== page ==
The Amenfi Central District is one of the fourteen (14) political administrative District in the Western Region of Ghana and was carved out of the then Wassa Amenfi West District in 2012 by the Legislative Instrument (L.I) 2011. It was bounded to the North by Bibiani – Ahwiaso ekwai District, to the North – West by Sefwi Wiawso Municipal, to the South by Ellembelle and Nzema East District; to the South-East by Prestea Huni-Valley Municipal, to the East by Amenfi East Municipal and to the West by Amenfi West Municipal. The District covers a land area of about 1,845.93 square kilometers. Manso-Amenfi is the District capital and it is about 150 km from Sekondi. The District has a projected population of about 91747 (2020) with males constituting 49.2% and females being 50.8 %. The Assembly has twenty three (23) elected members from twenty three Electoral Areas, eleven (11) Government appointees, one Member of Parliament and a District Chief Executive.


The Amenfi Central District Assembly exists to facilitate improvement in the quality of life of the people within its jurisdiction through equitable provision of services for the total development of the District


To become a modern District with harmonious communities and assured livelihoods


The district falls within the wettest parts of the country, with average annual rainfall ranging from 1500mm to 2200mm. The district experiences a bimodal rainy season; March to July and September to early December. Temperatures are generally high ranging from 26̊ C – 27̊ C (75̊ F – 83̊ F) during the year. August is the coolest month of the year and the maximum temperatures occur in March. The district being one of the richest cocoa growing areas in the country is affected by this climate. The climate of the district is suitable for the growing of various crops, particularly both cash and food crops as stated earlier on. Nevertheless, the climate has put the district in an enviable position of being one of the leading producers of cocoa in the country. The good climatic condition provides high water table which is good for the drilling of boreholes and construction of hand-dug wells.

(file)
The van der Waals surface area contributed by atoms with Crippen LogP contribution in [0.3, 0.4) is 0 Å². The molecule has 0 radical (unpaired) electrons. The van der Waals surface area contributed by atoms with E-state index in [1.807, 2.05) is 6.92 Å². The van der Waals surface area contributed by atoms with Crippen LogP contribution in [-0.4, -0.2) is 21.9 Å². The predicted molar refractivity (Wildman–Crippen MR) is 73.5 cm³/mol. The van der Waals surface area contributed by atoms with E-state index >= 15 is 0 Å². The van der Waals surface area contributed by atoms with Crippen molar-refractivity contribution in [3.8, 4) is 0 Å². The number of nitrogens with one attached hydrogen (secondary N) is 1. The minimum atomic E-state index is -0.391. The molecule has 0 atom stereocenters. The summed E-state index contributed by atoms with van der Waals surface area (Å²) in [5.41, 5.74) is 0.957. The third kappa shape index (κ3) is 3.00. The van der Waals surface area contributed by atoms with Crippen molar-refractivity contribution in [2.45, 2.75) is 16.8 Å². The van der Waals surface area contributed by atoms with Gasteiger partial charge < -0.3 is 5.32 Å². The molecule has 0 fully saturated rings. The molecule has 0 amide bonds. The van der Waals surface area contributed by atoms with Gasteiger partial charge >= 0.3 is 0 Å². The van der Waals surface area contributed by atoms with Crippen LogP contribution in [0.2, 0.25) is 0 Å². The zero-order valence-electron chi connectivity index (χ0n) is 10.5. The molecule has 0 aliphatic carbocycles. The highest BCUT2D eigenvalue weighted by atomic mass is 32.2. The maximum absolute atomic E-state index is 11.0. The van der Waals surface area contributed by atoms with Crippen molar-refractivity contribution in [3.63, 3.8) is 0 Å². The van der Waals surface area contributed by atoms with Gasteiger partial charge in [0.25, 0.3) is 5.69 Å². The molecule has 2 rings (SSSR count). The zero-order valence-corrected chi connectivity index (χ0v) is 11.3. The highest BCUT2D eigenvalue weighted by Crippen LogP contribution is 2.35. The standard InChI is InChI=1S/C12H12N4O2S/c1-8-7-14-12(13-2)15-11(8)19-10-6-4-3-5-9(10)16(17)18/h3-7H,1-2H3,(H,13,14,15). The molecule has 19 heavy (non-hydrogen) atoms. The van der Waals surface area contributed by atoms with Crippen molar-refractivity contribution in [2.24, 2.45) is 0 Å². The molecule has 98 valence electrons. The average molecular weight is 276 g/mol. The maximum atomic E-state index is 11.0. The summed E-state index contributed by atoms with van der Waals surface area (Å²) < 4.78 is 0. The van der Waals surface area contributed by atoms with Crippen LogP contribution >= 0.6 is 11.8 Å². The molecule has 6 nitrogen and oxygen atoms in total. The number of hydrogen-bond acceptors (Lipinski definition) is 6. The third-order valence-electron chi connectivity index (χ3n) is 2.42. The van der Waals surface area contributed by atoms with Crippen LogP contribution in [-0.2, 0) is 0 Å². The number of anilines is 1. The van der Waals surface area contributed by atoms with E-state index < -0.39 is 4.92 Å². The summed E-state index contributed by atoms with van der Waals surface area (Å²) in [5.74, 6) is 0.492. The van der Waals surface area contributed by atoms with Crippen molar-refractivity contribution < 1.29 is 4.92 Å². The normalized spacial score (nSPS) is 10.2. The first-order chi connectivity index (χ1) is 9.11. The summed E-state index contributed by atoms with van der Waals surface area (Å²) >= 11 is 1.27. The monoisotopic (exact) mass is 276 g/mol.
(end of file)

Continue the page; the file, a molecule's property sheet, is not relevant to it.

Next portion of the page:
The district falls within the high rain forest zone and has two (2) major types of vegetation cover. These are the moist semi-deciduous forest found in the northern part and the tropical rainforest found in the south where rainfall is heaviest. The district has four forest reserves covering a total area of 425.14 kilometre square. The table below shows the various forest reserves and their coverage area with stool names of traditional areas under whose jurisdiction the forest reserves fall. Some trees and plants in the forest have high medicinal value. The forest also protects water bodies such as rivers Fure and Samire which also drain the district. The forest cover of the district is made up of closed forest (highly dense vegetation), moderately closed trees with herbs and bush cover, moderately dense herb/bush with scattered trees and the open forest with sparsely inhabited trees. The various forests in the district also provide the necessary natural habitat and congenial atmosphere for different species of animals such as antelopes, deer, monkeys, birds, squirrels, snails and a host of other forest animal species which provide the source of meat to not only the inhabitants of the district but also those outside. The different species of animals also add to the beauty of the environment and as tourist attractions. The forests contain many economic tree species like sapele, odum, mahogany, wawa etc. Most are exploited to feed the wood processing firms. Some are exported mostly to European countries. The forest cover in the district also makes it very difficult for agriculture mechanisation.